Whatcom Women in Business (WWIB) is a group made up of 30 to 40 local women who care about and support each other in leadership roles around the county. If you are a female business owner or manager and aren’t involved, you could be missing out on opportunities.

“What makes me come back each year is that it becomes a family, a close-knit club,” says Jamie Smeall, human resources manager at Avenue Bread and banquet chair for WWIB. “I could call any of the members at any time for whatever reason, personal, business, anything.”

“We focus on professionalism, mentoring, business acumen, community unity and giving back,” says Julie Guay, executive director of Blue Skies for Children.

“If you just want to come network, it’s probably not a good fit,” says Guay. The group is relationship-based, comprised of women who care about developing long-lasting friendships.

Julie Guay is on the board for WWIB and the executive director of Blue Skies for Children.

“You get to know each other on a personal level; it’s not just passing business cards around,” says Guay. “It’s a ‘how can I help you, and how can you help me’ kind of environment.”

Members not only build a community of friends and mentors, but also raise money for college scholarships and award $3,000 to $5,000 annually featured non-profits.

“I would say that 75 percent of the membership, and past members, either attend my [Blue Skies for Children] events, sponsor the events or donate auction items and services,” says Guay. As charity chair for WWIB, members support her in her role as a non-profit leader by helping to raise money for the cause.

Jamie Smeal is a WWIB board member and human resources manager for Avenue Bread. Photo courtesy: Whatcom Women in Business

Smeall works for Avenue Bread, where she’s the eyes and ears of the company, learning about non-profits the company can support through WWIB. “I’m introduced to so many events and organizations in town so we can give back,” she says. “It’s a way for [Avenue Bread] to add to their auctions, and it’s good marketing.”

Smeall is grateful that Avenue Bread allows her the opportunity to be a part of WWIB, by paying for her membership and giving her the freedom to contribute more to the community.

“It adds value to my work,” says Smeall, “and the younger generation is appreciating that more.”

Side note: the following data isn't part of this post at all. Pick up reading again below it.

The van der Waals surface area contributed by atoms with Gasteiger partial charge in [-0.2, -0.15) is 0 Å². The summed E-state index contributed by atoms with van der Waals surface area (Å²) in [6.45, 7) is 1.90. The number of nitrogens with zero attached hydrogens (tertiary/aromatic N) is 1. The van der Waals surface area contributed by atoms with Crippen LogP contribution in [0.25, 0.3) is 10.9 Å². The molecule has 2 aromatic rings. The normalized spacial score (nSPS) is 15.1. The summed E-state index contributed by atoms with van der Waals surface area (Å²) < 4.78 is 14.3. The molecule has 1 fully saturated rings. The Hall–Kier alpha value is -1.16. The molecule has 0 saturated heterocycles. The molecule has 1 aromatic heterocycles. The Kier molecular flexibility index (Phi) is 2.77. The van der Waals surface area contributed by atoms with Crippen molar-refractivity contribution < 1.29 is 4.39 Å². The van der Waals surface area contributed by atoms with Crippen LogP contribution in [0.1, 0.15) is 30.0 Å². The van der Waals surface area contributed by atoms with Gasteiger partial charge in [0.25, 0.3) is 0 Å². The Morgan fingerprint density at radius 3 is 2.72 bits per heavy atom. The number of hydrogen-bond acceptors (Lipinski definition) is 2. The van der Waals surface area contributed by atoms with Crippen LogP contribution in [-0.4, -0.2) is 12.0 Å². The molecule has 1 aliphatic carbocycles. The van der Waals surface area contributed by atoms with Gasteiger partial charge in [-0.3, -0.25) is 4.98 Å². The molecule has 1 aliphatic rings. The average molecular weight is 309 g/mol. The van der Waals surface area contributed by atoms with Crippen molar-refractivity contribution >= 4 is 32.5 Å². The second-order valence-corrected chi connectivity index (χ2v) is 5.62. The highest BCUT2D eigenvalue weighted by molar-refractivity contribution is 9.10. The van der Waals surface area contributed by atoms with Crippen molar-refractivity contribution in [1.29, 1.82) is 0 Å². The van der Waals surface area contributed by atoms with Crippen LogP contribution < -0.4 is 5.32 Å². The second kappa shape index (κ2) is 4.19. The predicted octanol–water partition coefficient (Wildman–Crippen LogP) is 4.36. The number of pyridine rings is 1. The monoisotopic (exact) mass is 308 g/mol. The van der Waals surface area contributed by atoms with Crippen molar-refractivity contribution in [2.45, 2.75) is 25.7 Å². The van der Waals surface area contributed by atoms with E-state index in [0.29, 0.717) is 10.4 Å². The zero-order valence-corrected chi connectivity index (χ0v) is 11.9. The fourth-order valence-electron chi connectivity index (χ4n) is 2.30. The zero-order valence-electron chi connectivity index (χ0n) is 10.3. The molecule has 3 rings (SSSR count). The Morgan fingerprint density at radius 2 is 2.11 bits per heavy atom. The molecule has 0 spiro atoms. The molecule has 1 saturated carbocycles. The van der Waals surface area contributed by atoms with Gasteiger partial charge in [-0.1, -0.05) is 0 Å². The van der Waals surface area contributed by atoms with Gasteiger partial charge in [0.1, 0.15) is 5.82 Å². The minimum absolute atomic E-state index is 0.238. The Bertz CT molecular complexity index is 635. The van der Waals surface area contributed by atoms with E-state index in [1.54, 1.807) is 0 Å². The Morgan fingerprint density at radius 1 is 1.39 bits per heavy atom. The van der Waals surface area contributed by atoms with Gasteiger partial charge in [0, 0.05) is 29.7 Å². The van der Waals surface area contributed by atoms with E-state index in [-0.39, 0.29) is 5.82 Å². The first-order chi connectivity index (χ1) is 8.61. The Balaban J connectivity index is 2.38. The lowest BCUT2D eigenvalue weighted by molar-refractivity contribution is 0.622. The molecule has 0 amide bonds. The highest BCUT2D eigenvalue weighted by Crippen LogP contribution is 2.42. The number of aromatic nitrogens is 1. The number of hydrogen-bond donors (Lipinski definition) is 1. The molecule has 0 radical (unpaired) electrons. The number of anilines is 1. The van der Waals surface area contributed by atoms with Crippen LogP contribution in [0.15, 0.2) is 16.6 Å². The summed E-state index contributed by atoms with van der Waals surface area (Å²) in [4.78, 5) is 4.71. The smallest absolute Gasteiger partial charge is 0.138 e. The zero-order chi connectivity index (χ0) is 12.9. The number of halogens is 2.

In her work in human resources, she meets a lot of young people just starting out in their careers. “They’re always looking for what else can they get out of [their jobs]; more than just a paycheck. If a business contributes funds for me to help at Blue Skies, I feel better in my heart. It adds value to me working at Avenue Bread.”

WWIB members plan occasional social gatherings on top of their monthly meetings.

Like-minded businesswomen are brought together under one shared cause where they can have peer-to-peer opportunities. “It doesn’t matter the age or the business,” says Guay. “It just matters to have somebody you don’t work with on a daily basis, another perspective to bring in on a casual conversation when you have something you want to bounce off somebody.”

WWIB members from small businesses can benefit from networking with others if they don’t have experts on staff to answer specific questions and give advice.

“I send [Smeall] HR questions because I have a small staff and she has a large staff,” says Guay. “I randomly run into things I don’t deal with every day. We all have our niches for expertise in the group.”

Members meet monthly over dinner to build relationships and listen to guest speakers.

After developing relationships, members use each other’s services. Guay utilized the group’s real estate agent, Andi Dyer when she needed to sell two properties last year. “I like the fact that I already knew who she was,” Guay says. “Andi did a great job.”

Aside from her HR duties at Avenue Bread, Smeall has a CSA side business called Squalicum Acres. WWIB helped her reach out to women she could have otherwise felt intimidated by and learn from their experience and knowledge.

“I come out of my shell communicating with all of these women,” Smeall says. “It helped me figure out how to open a business and is helping me grow as a businesswoman. I look at all these women who have done it before me, and the challenges they go through, and know I’m not the only one.”

WWIB’s 2018 finalists for Professional Woman of the Year. Photo courtesy: Whatcom Women in Business

WWIB members find companionship in each other; they support one another in business and work together to create a community of resources.

  • WWIB has one large fundraiser every year, its Professional Women of the Year Gala. This year’s event will be held October 11th at the Four Points Sheraton.

Money raised at the gala goes to fund the next year’s college scholarship recipients and the featured non-profit for the year. This year they’ll be honoring the YWCA.

  • WWIB is open to new members – contact them to find out more!
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